In many cases the stock of currency does not decline during deflation.  For instance, it actually rose in the US during the early 1930s.  That’s because the negative effects of lower prices are more than offset by the increased demand for currency caused by the lower nominal interest rates (which are the opportunity cost of holding currency.)  When this occurs it is especially easy to see why a lack of media of exchange is not a problem.  During 1932 Americans held much more currency than in 1929.  The lack of spending wasn’t because they had less currency in their wallets and piggy banks; they had plenty.  Rather they had a higher demand for money, and simply chose not to spend it as often.

What makes this confusing is that today currency is the medium of account.  Thus an increase in the demand for currency that causes deflation and depression would be the fundamental problem, not merely a symptom of a deeper problem in the ultimate medium of account (as in the early 1930s).  And because these two roles (medium of account and medium of exchange) are now unified, both sides can look at the same set of facts and reach similar conclusions.  It’s only when we separate out the roles of medium of account and medium of exchange that we can clearly see the real essence of “money.”

What’s the role of the financial system in all this?  Financial systems are recent inventions; money and monetary policy and inflation have been around for millenia.  Yes, financial shocks can impact currency demand, but at a fundamental level the financial system is nothing special, just one more factor (like drug dealing) that impacts the demand for currency.  I don’t care if currency is only 1% of all financial assets.  Give me control of the stock of currency, and can drive the nominal economy and also impact the business cycle.  Cut the value of currency by 90% via OMOs, and you will raise the nominal GDP 10-fold, and prices 10-fold, and wages 10-fold, and the nominal stock of all assets by 10 fold.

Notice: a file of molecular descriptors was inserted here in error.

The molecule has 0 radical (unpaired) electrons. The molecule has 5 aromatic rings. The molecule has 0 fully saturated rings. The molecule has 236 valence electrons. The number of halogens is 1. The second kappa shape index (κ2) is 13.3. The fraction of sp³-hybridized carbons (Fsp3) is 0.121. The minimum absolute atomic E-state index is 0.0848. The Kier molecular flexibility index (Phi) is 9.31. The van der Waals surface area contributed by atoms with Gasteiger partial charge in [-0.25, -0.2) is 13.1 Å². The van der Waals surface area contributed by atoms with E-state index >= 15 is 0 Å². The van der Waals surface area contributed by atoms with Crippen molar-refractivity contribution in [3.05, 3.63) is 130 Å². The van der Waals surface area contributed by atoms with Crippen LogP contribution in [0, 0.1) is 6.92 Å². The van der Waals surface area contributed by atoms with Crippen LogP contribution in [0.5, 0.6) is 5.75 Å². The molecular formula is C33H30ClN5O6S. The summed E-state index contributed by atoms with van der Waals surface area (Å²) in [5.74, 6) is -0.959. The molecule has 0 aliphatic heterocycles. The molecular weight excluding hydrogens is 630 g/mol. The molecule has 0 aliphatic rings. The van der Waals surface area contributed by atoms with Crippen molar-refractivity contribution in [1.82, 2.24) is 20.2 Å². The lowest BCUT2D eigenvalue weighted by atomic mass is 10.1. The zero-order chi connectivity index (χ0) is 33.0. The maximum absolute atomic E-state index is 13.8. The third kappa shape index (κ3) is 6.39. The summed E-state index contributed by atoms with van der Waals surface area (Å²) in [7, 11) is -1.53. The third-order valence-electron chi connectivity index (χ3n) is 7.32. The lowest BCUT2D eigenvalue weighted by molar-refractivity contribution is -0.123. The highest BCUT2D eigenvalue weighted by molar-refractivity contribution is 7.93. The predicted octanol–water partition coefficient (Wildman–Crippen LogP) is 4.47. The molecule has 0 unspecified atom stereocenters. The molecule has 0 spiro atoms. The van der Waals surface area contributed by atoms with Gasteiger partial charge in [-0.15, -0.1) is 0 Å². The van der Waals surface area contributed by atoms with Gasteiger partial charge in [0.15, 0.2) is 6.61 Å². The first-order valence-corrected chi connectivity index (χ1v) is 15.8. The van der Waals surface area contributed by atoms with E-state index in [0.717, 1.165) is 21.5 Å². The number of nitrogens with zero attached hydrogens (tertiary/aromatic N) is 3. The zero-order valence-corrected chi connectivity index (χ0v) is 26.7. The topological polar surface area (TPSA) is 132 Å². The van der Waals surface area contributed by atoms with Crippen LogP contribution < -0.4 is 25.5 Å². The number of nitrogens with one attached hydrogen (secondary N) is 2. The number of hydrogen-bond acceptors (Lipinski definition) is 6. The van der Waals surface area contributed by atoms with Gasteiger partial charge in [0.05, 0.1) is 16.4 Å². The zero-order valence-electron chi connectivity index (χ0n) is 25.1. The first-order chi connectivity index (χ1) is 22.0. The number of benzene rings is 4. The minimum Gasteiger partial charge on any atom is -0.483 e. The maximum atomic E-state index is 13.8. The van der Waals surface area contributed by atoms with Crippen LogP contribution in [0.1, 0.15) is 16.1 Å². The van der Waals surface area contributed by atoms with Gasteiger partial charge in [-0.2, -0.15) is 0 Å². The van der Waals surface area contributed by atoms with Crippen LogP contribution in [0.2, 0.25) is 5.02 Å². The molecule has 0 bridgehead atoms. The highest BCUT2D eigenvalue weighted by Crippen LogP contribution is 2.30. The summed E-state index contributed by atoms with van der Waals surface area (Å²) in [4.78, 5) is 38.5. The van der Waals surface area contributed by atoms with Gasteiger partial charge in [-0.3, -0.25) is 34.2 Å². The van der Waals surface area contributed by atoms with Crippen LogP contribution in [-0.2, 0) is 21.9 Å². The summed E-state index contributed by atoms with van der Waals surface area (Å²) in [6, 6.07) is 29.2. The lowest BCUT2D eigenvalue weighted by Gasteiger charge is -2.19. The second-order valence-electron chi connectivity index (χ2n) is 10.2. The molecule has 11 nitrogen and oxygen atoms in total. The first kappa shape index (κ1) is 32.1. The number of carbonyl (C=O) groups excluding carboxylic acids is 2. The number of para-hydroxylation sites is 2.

PS.  The equation of exchange (MV=PY) applies to the medium of account, but of course one could substitute any dollar-denominated asset for M, and it would still be an identity.  After all, the definition of V is NGDP/M.

PPS.  It’s true that the broader aggregates fell in the early 1930s, but you can find plenty of recessions where they didn’t, due to higher demand for liquidity.

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About Scott Sumner 492 Articles

Affiliation: Bentley University

Scott Sumner has taught economics at Bentley University for the past 27 years.

He earned a BA in economics at Wisconsin and a PhD at University of Chicago.

Professor Sumner's current research topics include monetary policy targets and the Great Depression. His areas of interest are macroeconomics, monetary theory and policy, and history of economic thought.

Professor Sumner has published articles in the Journal of Political Economy, the Journal of Money, Credit and Banking, and the Bulletin of Economic Research.

Visit: TheMoneyIllusion